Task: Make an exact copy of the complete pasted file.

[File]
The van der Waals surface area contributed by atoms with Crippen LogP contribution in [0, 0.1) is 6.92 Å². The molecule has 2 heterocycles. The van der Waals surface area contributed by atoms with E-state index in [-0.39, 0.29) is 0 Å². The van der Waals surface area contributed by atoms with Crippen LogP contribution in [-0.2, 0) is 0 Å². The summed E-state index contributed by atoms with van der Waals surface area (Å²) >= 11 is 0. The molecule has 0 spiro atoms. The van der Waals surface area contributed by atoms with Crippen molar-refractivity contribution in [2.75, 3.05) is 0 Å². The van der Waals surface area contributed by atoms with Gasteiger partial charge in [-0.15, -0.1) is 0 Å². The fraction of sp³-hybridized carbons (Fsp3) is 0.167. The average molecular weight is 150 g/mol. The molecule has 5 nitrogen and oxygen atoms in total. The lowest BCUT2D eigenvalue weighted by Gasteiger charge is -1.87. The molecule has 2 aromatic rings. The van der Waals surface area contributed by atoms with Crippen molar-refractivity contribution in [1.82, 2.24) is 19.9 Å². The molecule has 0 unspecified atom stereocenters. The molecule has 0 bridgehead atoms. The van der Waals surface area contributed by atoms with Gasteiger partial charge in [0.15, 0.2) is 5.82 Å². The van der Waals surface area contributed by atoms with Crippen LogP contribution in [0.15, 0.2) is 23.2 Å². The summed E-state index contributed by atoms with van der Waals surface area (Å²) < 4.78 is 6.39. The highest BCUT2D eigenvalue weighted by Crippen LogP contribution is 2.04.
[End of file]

The van der Waals surface area contributed by atoms with Crippen LogP contribution in [0, 0.1) is 6.92 Å². The molecule has 2 heterocycles. The van der Waals surface area contributed by atoms with E-state index in [-0.39, 0.29) is 0 Å². The van der Waals surface area contributed by atoms with Crippen LogP contribution in [-0.2, 0) is 0 Å². The summed E-state index contributed by atoms with van der Waals surface area (Å²) >= 11 is 0. The molecule has 0 spiro atoms. The van der Waals surface area contributed by atoms with Crippen molar-refractivity contribution in [2.75, 3.05) is 0 Å². The van der Waals surface area contributed by atoms with Gasteiger partial charge in [-0.15, -0.1) is 0 Å². The fraction of sp³-hybridized carbons (Fsp3) is 0.167. The average molecular weight is 150 g/mol. The molecule has 5 nitrogen and oxygen atoms in total. The lowest BCUT2D eigenvalue weighted by Gasteiger charge is -1.87. The molecule has 2 aromatic rings. The van der Waals surface area contributed by atoms with Crippen molar-refractivity contribution in [1.82, 2.24) is 19.9 Å². The molecule has 0 unspecified atom stereocenters. The molecule has 0 bridgehead atoms. The van der Waals surface area contributed by atoms with Gasteiger partial charge in [0.15, 0.2) is 5.82 Å². The van der Waals surface area contributed by atoms with Crippen LogP contribution in [0.15, 0.2) is 23.2 Å². The summed E-state index contributed by atoms with van der Waals surface area (Å²) < 4.78 is 6.39. The highest BCUT2D eigenvalue weighted by Crippen LogP contribution is 2.04.